Paul Freeman July 1, 2009 at 5:50 pm

The State of Oregon was well prepared and ahead of the curve when it comes to recycling all electronics in the state. As of January, 2009 all electronic stores or any store the sells electronics must have a program to accept old electronics for recycle programs. In addition most of the counties have a program set up to accept electronics for recycle purposes.

I wonder how the other states are doing in setting something up like Oregon did?


Kate July 1, 2009 at 6:17 pm

The sad thing is that recycling programs don’t always work as advertised. Lots of our electronics that we *think* are being safely recycled, are actually sent to China and India were they’re burned.


It’s best to use electronics as long as you can…


Karen July 1, 2009 at 6:44 pm

California enacted a law in 2003 which mandated recyling of batteries, electronics and e-waste when the state outlawed dumping toxic stuff in “regular” landfills. Our county alone has a couple dozen places for drop off of batteries etc. Several times a year, the county holds “toxic drop off days”. In theory, this should keep all that bad stuff out of the landfill, but of course there’s no real way to regulate a lot of this, since there are no garbage inspectors checking out what you throw away. So while we do have a lot of existing programs with the potential to foil toxic by-products of e-waste leeching into the earth and water, we also have to trust that consumers are doing their part.

A smarter part of the law was getting businesses like HP and IBM et al on board. Electronics folk have to come up with plans to dispose of stuff, including paying recyling fees. There is one program for forcing manufacturers to take back the old computer or whatever, and issue a credit toward a new one. Also, many schools partner with the community, and lots of serviceable but not cutting edge computers and TVs end up at school. Everyone’s happy.

Just as an aside, I noticed no TVs sitting around curbside, when TV went digital. Could be that people had already traded in their old ones. Our TV is 10+ years old and works perfectly. At one point, we thought of getting one with a larger screen but concluded that we are happy with what we’ve got.


Tara Morrison July 1, 2009 at 7:36 pm

I personally abhor most television programming and live in a tv free house. I know that our small town in southern Alabama has e recycling program and will take everything from batteries to computer components and televisions. I still reccomend everyone try going a month without it and see how much more productive you become.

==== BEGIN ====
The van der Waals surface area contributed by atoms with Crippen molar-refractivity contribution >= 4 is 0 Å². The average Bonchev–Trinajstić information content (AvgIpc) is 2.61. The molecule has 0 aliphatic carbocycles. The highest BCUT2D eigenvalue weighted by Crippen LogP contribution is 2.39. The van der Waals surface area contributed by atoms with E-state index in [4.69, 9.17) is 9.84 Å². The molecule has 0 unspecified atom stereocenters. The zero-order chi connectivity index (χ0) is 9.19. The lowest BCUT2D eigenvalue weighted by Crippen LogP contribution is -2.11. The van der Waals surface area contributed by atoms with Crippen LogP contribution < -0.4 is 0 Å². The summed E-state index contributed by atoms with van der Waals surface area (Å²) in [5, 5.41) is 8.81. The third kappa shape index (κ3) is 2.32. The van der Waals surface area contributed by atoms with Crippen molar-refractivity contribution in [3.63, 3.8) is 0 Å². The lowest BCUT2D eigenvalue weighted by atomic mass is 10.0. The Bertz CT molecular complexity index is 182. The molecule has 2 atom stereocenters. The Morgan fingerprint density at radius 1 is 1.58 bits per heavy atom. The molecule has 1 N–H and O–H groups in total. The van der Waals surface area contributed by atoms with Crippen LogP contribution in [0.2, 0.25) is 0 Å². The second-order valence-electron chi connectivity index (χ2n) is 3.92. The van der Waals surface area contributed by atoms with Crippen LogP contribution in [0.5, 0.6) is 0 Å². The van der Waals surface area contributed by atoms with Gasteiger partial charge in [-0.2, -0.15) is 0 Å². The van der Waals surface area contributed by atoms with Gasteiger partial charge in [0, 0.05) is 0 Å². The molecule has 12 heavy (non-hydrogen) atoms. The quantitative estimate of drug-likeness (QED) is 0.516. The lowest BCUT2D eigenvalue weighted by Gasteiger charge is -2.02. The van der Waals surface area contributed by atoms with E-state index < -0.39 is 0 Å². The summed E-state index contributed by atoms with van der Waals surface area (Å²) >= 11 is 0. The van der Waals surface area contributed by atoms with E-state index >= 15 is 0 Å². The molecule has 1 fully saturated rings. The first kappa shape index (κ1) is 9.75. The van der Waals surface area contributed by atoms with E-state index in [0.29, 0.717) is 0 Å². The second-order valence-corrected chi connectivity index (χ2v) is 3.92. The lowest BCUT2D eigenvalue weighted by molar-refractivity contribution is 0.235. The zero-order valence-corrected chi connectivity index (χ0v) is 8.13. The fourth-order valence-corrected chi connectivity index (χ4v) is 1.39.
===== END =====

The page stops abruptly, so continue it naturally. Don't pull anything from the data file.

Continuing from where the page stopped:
Solar Power July 1, 2009 at 7:57 pm

I loved all 3 of my “Hand Me Down” TV’s. It saved me a ton of $. But I had to recycle them when the flat screen, more energy efficient Tv’s came out. I guess in 100 years it will pay for itself with the $ I saved on its low energy cost!!


Deborah Kafoury July 1, 2009 at 8:45 pm

In Portland, OR we are lucky to have an organization like Free Geek (www.freegeek.org) that recycles tvs and computers. Even better, you can volunteer there, help dissemble and restore old computers and earn a refurbished computer for time.


Kate July 2, 2009 at 12:20 pm

Came across a ‘how to recycle your tv’ article today at the Big Green Purse.



Angela July 2, 2009 at 10:30 pm

The TakeBackMyTV campaign has already convinced Sony, LG, and Samsung to offer takebacks, meaning they’ll accept and recycle their old products for their entire lifetimes. I wrote a post about how to dispose of your old TV responsibly back in February, when we were first supposed to go digital. You can get all the facts here:


A Squirrel Most Frugal July 3, 2009 at 4:24 pm

I keep hoping to see a large TV left on the curb. I’d like to upgrade the size. I am still using my old TV. I bought it back in ’02 for about $400. I try to get a lot of use out of my goods. I take the cost I paid for an item divided by the number of years I have used it. $400/7 years = $57 dollars per year to run my TV. I figure that is reasonable. I don’t bother with cable TV and with programing-on-demand developing on the Internet, I wonder how long cable and broadcast really have. I don’t watch much TV anyway; I just have two or three favorites.


Melissa July 13, 2009 at 7:50 am

I have been considering buying a new tv…not that we watch that much. We had been watching lots of dvds, but because our usage has upped so much satellite tv (our only option in our location) would be cheaper. I am just wondering if old tvs that still work are hazardous. when I say old tvs, I mean OLD, as in 70’s or 80’s console type, and one from 1995 (our newest). We still use both, but if they are hazardous to run, I’d get a new one on ebay….maybe!